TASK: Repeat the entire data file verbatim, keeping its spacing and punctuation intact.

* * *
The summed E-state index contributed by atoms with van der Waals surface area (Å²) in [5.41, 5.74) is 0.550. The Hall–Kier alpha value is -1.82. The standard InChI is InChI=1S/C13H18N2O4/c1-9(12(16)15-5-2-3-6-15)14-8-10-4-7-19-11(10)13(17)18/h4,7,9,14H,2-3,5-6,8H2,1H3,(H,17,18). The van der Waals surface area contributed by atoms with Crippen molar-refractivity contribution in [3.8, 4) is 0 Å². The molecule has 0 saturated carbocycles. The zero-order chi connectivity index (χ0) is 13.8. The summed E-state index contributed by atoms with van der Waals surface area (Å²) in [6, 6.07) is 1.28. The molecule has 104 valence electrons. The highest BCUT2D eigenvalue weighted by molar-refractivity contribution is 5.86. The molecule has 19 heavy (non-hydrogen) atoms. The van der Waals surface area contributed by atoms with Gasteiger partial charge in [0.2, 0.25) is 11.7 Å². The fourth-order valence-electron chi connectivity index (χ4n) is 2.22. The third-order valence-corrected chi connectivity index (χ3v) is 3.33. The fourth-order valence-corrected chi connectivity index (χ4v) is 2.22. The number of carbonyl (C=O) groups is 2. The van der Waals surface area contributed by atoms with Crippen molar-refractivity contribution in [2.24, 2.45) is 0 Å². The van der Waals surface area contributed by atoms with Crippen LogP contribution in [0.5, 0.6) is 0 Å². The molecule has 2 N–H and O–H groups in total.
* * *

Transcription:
The summed E-state index contributed by atoms with van der Waals surface area (Å²) in [5.41, 5.74) is 0.550. The Hall–Kier alpha value is -1.82. The standard InChI is InChI=1S/C13H18N2O4/c1-9(12(16)15-5-2-3-6-15)14-8-10-4-7-19-11(10)13(17)18/h4,7,9,14H,2-3,5-6,8H2,1H3,(H,17,18). The van der Waals surface area contributed by atoms with Crippen molar-refractivity contribution in [3.8, 4) is 0 Å². The molecule has 0 saturated carbocycles. The zero-order chi connectivity index (χ0) is 13.8. The summed E-state index contributed by atoms with van der Waals surface area (Å²) in [6, 6.07) is 1.28. The molecule has 104 valence electrons. The highest BCUT2D eigenvalue weighted by molar-refractivity contribution is 5.86. The molecule has 19 heavy (non-hydrogen) atoms. The van der Waals surface area contributed by atoms with Gasteiger partial charge in [0.2, 0.25) is 11.7 Å². The fourth-order valence-electron chi connectivity index (χ4n) is 2.22. The third-order valence-corrected chi connectivity index (χ3v) is 3.33. The fourth-order valence-corrected chi connectivity index (χ4v) is 2.22. The number of carbonyl (C=O) groups is 2. The van der Waals surface area contributed by atoms with Crippen molar-refractivity contribution in [2.24, 2.45) is 0 Å². The van der Waals surface area contributed by atoms with Crippen LogP contribution in [0.5, 0.6) is 0 Å². The molecule has 2 N–H and O–H groups in total.